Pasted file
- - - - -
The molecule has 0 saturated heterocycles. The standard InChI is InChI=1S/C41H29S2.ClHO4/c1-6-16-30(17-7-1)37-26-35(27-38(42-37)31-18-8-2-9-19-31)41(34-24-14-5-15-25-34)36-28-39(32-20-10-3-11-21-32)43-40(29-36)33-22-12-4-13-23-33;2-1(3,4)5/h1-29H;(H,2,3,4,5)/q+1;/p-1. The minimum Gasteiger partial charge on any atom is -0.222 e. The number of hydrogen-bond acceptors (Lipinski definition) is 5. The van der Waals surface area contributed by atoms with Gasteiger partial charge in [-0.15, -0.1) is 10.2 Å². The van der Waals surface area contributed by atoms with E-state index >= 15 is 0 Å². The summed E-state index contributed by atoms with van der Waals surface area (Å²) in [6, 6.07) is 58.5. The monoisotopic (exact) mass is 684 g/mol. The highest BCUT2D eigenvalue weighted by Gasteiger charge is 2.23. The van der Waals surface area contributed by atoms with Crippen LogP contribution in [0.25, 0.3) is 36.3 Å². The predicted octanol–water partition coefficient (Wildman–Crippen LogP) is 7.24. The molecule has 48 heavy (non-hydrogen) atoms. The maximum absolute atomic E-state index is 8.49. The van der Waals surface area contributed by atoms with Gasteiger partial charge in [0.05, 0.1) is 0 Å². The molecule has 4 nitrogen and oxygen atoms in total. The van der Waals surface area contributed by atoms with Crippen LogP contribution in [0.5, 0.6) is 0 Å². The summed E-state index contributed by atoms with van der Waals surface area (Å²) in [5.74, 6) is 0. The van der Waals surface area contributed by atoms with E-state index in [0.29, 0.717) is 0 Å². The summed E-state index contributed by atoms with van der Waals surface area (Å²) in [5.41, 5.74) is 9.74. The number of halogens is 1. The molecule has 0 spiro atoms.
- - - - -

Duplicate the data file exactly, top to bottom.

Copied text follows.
The molecule has 0 saturated heterocycles. The standard InChI is InChI=1S/C41H29S2.ClHO4/c1-6-16-30(17-7-1)37-26-35(27-38(42-37)31-18-8-2-9-19-31)41(34-24-14-5-15-25-34)36-28-39(32-20-10-3-11-21-32)43-40(29-36)33-22-12-4-13-23-33;2-1(3,4)5/h1-29H;(H,2,3,4,5)/q+1;/p-1. The minimum Gasteiger partial charge on any atom is -0.222 e. The number of hydrogen-bond acceptors (Lipinski definition) is 5. The van der Waals surface area contributed by atoms with Gasteiger partial charge in [-0.15, -0.1) is 10.2 Å². The van der Waals surface area contributed by atoms with E-state index >= 15 is 0 Å². The summed E-state index contributed by atoms with van der Waals surface area (Å²) in [6, 6.07) is 58.5. The monoisotopic (exact) mass is 684 g/mol. The highest BCUT2D eigenvalue weighted by Gasteiger charge is 2.23. The van der Waals surface area contributed by atoms with Crippen LogP contribution in [0.25, 0.3) is 36.3 Å². The predicted octanol–water partition coefficient (Wildman–Crippen LogP) is 7.24. The molecule has 48 heavy (non-hydrogen) atoms. The maximum absolute atomic E-state index is 8.49. The van der Waals surface area contributed by atoms with Gasteiger partial charge in [0.05, 0.1) is 0 Å². The molecule has 4 nitrogen and oxygen atoms in total. The van der Waals surface area contributed by atoms with Crippen LogP contribution in [0.5, 0.6) is 0 Å². The summed E-state index contributed by atoms with van der Waals surface area (Å²) in [5.74, 6) is 0. The van der Waals surface area contributed by atoms with E-state index in [0.29, 0.717) is 0 Å². The summed E-state index contributed by atoms with van der Waals surface area (Å²) in [5.41, 5.74) is 9.74. The number of halogens is 1. The molecule has 0 spiro atoms.